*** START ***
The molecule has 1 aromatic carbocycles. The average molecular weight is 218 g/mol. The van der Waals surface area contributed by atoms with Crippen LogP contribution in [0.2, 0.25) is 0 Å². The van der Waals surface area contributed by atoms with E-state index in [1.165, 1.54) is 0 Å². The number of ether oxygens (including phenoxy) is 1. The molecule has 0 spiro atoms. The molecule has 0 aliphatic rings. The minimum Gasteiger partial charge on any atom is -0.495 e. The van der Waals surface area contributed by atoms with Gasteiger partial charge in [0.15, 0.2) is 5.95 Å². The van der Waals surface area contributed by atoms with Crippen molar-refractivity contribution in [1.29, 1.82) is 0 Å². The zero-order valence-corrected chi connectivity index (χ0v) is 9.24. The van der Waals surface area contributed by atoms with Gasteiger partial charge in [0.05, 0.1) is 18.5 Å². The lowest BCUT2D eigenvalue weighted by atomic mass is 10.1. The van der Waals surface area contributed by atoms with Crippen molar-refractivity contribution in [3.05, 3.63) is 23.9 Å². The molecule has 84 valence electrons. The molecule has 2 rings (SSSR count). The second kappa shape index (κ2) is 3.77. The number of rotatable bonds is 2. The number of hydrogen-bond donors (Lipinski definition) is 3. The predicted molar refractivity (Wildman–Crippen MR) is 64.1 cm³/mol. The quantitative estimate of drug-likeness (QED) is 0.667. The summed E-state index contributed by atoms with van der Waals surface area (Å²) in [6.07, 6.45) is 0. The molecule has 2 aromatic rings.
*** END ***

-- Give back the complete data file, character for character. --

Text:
The molecule has 1 aromatic carbocycles. The average molecular weight is 218 g/mol. The van der Waals surface area contributed by atoms with Crippen LogP contribution in [0.2, 0.25) is 0 Å². The van der Waals surface area contributed by atoms with E-state index in [1.165, 1.54) is 0 Å². The number of ether oxygens (including phenoxy) is 1. The molecule has 0 spiro atoms. The molecule has 0 aliphatic rings. The minimum Gasteiger partial charge on any atom is -0.495 e. The van der Waals surface area contributed by atoms with Gasteiger partial charge in [0.15, 0.2) is 5.95 Å². The van der Waals surface area contributed by atoms with Crippen molar-refractivity contribution in [1.29, 1.82) is 0 Å². The zero-order valence-corrected chi connectivity index (χ0v) is 9.24. The van der Waals surface area contributed by atoms with Gasteiger partial charge in [0.05, 0.1) is 18.5 Å². The lowest BCUT2D eigenvalue weighted by atomic mass is 10.1. The van der Waals surface area contributed by atoms with Crippen molar-refractivity contribution in [3.05, 3.63) is 23.9 Å². The molecule has 84 valence electrons. The molecule has 2 rings (SSSR count). The second kappa shape index (κ2) is 3.77. The number of rotatable bonds is 2. The number of hydrogen-bond donors (Lipinski definition) is 3. The predicted molar refractivity (Wildman–Crippen MR) is 64.1 cm³/mol. The quantitative estimate of drug-likeness (QED) is 0.667. The summed E-state index contributed by atoms with van der Waals surface area (Å²) in [6.07, 6.45) is 0. The molecule has 2 aromatic rings.